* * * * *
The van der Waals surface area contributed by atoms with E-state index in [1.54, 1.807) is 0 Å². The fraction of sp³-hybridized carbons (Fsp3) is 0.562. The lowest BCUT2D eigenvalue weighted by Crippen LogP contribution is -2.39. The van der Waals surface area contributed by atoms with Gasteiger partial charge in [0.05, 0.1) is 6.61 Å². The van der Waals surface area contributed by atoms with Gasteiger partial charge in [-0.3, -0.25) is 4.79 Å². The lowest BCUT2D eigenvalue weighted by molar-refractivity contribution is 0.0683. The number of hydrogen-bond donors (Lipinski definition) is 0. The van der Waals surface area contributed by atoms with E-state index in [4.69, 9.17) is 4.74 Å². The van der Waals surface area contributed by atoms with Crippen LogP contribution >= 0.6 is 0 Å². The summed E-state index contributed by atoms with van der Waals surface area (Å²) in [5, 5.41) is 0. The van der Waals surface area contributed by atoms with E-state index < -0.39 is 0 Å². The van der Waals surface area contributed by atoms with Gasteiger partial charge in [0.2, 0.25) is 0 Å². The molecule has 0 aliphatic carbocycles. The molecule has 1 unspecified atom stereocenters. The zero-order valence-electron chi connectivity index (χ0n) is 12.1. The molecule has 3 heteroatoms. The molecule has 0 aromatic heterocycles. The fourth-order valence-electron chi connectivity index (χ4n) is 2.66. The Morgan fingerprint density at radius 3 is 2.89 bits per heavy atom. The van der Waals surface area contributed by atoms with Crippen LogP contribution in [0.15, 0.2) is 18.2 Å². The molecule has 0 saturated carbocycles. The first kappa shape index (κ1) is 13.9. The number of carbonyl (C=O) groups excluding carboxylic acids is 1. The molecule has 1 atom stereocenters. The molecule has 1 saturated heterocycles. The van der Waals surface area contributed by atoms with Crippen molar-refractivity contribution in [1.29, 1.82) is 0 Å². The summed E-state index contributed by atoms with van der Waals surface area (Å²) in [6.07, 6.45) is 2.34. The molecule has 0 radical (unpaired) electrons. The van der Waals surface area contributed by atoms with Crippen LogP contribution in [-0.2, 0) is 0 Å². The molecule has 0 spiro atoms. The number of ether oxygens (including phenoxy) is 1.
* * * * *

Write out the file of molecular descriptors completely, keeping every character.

The van der Waals surface area contributed by atoms with E-state index in [1.54, 1.807) is 0 Å². The fraction of sp³-hybridized carbons (Fsp3) is 0.562. The lowest BCUT2D eigenvalue weighted by Crippen LogP contribution is -2.39. The van der Waals surface area contributed by atoms with Gasteiger partial charge in [0.05, 0.1) is 6.61 Å². The van der Waals surface area contributed by atoms with Gasteiger partial charge in [-0.3, -0.25) is 4.79 Å². The lowest BCUT2D eigenvalue weighted by molar-refractivity contribution is 0.0683. The number of hydrogen-bond donors (Lipinski definition) is 0. The van der Waals surface area contributed by atoms with E-state index in [4.69, 9.17) is 4.74 Å². The van der Waals surface area contributed by atoms with Crippen LogP contribution >= 0.6 is 0 Å². The summed E-state index contributed by atoms with van der Waals surface area (Å²) in [5, 5.41) is 0. The van der Waals surface area contributed by atoms with E-state index < -0.39 is 0 Å². The van der Waals surface area contributed by atoms with Gasteiger partial charge in [0.2, 0.25) is 0 Å². The molecule has 0 aliphatic carbocycles. The molecule has 1 unspecified atom stereocenters. The zero-order valence-electron chi connectivity index (χ0n) is 12.1. The molecule has 3 heteroatoms. The molecule has 0 aromatic heterocycles. The fourth-order valence-electron chi connectivity index (χ4n) is 2.66. The Morgan fingerprint density at radius 3 is 2.89 bits per heavy atom. The van der Waals surface area contributed by atoms with Crippen LogP contribution in [0.15, 0.2) is 18.2 Å². The molecule has 0 saturated carbocycles. The first kappa shape index (κ1) is 13.9. The number of carbonyl (C=O) groups excluding carboxylic acids is 1. The molecule has 1 atom stereocenters. The molecule has 1 saturated heterocycles. The van der Waals surface area contributed by atoms with Crippen molar-refractivity contribution in [1.29, 1.82) is 0 Å². The summed E-state index contributed by atoms with van der Waals surface area (Å²) in [6.07, 6.45) is 2.34. The molecule has 0 radical (unpaired) electrons. The van der Waals surface area contributed by atoms with Crippen LogP contribution in [-0.2, 0) is 0 Å². The molecule has 0 spiro atoms. The number of ether oxygens (including phenoxy) is 1.